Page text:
Make your own European mount in 6 steps

by Lasha Racquel Wilson | October 8, 2014

european mount

A European mount is a unique way to present a trophy harvest. Creating a professional-looking mount can be done at home in a couple of days with some common tools and ingredients.

Project essentials
Game head
Large canning or corn pot
Dish soap
Fine steel wool
Propane burner
Hydrogen peroxide paste
Oil wood stain
Latex gloves
Non-yellowing clear varnish spray
Medium kitchen or skinning knife
Dentistry or dissecting tools
Medium sieve
Foam or other craft paintbrush
Wood or super glue
Clean cotton rags
Paper towel (for clean-up)
Aluminum foil

1. Preparing the skull
Fresh or frozen skulls with skin and flesh left on them make the best European mounts, as the bone remains more porous, which is easier for cleaning and bleaching. Another method of de-fleshing skulls is maceration (soaking it in water for several weeks). It’s a good technique, but may require a bit more elbow grease to get the skull cleaned and de-stained.

Skulls that have been left to dry with hair or flesh on them may require even more effort because they will also need a re-hydration step before simmering, either by soaking for a few days in clean water, or using a chemical softener.

Make sure you have the right size pot to fit the skull and any antlers for proper processing. The pot needs to be large enough to cover the entire skull up to the antler attachment.

pot boiling2. Simmer
Set up your pot and propane burner outside. Place the skull in the pot and cover the entire head with cold water.

To protect the attachment and look of the antlers, I wrap the bases with aluminum foil.

Bring the water to a boil, then reduce heat and simmer until flesh loosens from the bone for removal. It may take up to a day of slow, gentle simmering for the proper removal of the tissues without saturating and lifting the small bones too much. Timing will depend on the size of the head.

3. Trim, boil, repeat
Once the flesh has loosened, remove the pot from burner and drain contents, reserving the skull for flesh removal.

cleaningWhen draining the water, use a fine mesh sieve to ensure any loosened teeth and small bones do not get thrown out with the waste water. Later on, these bits can be glued back on to the skull.

If the skull has simmered long enough, flesh should come off easily in large chunks when using your large knife.

Use a gentle downward scraping motion to remove the flesh. Digging too hard with the knife may dent the bone beneath. Once the larger chunks are lifted, use finer tools to remove the smaller, well-attached bits and debris that will likely be hidden in the many crevices of the skull.

I prefer to take the nasal bones off (these often fall off naturally during simmering), gut out the contents beneath, and glue them back on the skull during the finishing touch stage. Don’t forget to remove material from the brain cavity.

Once the loose flesh is removed, re-simmer in a pot of fresh water, and repeat trimming, using finer tools until all the flesh is removed. Continue to trim, boil, and repeat until the skull is clean.

4. Degrease and repeat
Once all the flesh and debris from the skull has been removed, rinse the skull and start to degrease it. Use warm soapy water and strong dish soap.

The brain and nasal cavities can be washed out with the help of a garden hose inserted into the brain cavity while the skull is held upside down.

Degreasing will allow a more even bleaching and will prevent staining.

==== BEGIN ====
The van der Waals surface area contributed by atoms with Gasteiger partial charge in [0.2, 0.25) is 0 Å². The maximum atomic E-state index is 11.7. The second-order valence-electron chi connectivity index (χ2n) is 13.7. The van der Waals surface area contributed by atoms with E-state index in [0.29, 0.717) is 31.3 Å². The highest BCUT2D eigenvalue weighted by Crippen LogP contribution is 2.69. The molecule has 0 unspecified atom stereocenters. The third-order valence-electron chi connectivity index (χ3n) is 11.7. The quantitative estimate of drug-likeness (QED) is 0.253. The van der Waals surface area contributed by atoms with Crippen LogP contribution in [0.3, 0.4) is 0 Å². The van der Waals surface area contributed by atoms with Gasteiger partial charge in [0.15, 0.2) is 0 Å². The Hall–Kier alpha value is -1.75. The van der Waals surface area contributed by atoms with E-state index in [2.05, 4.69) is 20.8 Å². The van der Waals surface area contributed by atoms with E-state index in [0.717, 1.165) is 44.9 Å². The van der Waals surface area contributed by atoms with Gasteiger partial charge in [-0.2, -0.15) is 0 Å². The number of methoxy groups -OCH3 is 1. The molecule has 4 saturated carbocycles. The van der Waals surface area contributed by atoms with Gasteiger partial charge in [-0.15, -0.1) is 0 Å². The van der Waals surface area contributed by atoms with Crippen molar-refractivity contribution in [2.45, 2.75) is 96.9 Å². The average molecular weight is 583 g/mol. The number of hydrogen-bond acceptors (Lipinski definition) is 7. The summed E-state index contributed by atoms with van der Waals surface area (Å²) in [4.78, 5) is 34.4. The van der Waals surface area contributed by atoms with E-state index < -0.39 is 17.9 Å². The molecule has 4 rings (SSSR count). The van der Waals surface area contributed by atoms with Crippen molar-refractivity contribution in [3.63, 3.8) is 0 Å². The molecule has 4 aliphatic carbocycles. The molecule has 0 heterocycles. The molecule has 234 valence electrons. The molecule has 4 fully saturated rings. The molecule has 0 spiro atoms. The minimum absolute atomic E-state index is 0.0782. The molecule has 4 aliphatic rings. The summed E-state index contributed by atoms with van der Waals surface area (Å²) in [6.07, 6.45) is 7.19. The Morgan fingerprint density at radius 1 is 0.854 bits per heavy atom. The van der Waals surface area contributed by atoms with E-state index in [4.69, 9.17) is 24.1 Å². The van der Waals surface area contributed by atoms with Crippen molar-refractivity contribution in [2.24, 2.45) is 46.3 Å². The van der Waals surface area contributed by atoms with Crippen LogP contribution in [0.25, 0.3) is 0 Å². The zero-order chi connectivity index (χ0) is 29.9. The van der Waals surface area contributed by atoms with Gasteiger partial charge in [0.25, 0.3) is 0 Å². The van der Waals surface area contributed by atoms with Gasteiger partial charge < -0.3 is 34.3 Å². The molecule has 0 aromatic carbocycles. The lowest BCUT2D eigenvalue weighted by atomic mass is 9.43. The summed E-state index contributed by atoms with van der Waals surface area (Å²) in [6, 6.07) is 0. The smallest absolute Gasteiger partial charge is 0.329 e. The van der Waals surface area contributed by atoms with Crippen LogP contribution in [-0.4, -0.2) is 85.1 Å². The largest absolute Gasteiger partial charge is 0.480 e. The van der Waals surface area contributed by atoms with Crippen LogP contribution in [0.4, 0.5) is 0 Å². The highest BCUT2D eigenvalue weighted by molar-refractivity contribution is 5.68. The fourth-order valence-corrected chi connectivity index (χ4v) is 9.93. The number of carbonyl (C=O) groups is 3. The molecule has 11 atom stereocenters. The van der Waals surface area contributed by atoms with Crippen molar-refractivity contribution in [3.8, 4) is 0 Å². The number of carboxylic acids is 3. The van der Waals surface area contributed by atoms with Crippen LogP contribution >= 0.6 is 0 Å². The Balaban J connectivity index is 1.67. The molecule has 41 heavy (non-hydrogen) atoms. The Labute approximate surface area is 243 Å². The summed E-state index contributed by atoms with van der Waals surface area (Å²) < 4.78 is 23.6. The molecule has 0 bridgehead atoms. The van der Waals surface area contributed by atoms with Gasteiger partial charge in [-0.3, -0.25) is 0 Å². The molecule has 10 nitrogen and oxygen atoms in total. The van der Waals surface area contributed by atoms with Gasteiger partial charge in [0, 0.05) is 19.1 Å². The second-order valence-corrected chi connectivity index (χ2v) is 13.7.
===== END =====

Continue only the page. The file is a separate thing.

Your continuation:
Discard soapy water and boil the skull for about 30 minutes in fresh water.

Return to the degreasing process. You may have to change your degreasing water several times throughout the skull cleaning process, depending on the size and condition of your skull.

Lightly degrease and scrub the antlers with light steel wool to loosen any ingrained dirt and debris, especially at the base. Don’t scrub too hard so to maintain the naturally stained character of the antlers, which will later be highlighted with wood stain.

5. Whitening and staining
When the skull is completely clean and dry, glue in missing teeth, nasal bone covers and any other loose bones. Wipe away excess glue to prevent yellowing or uneven whitening.

pasteTo whiten the skull, apply an even, thick layer of high-test (30 or 40 volume) peroxide paste. Apply the paste with a foam brush and let stand for a few hours. Wear rubber gloves to protect your skin from bleaching.

Use a paste rather than a liquid because it is easier to apply and there is less waste.

Do not use chlorine bleach as it degrades the bone and can cause it to yellow.

For difficult skulls, rinse the peroxide paste off the skull with water, let it dry and reapply fresh peroxide paste.

glueing teeth
Apply oil wood stain (I prefer warm, rich brown tints) to the antlers, let dry for 5 minutes, and then wipe off some areas with a soft, clean rag for a natural look. Try to blend the stain in.

Cover all whitened bone with paper towel to prevent the wood oil from staining where you don’t want it to.

In general, antlers are lighter towards the ends, so leave less stain towards the ends as well. Reference photos of live antlered animals help get an idea of natural antler colour.

6. Sealing stage
To seal in the finishes on your trophy, apply a light coat of non-yellowing matte or gloss clear varnish over the dry antlers, and optionally, on the dry whitened skull.

Let dry for a couple hours or until the skull and antlers are dry to the touch.

The next step is to find the perfect spot to hang and show off your new European mount.

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  1. Stephen Palmateer wrote: Last year I used satin polyurethane aerosol and it yellowed after several months. Can you recommend a non-yellowing, matte varnish for this year's European mount? Thanks in advance! This article really gave me the confidence to do my own trophy mounting this season!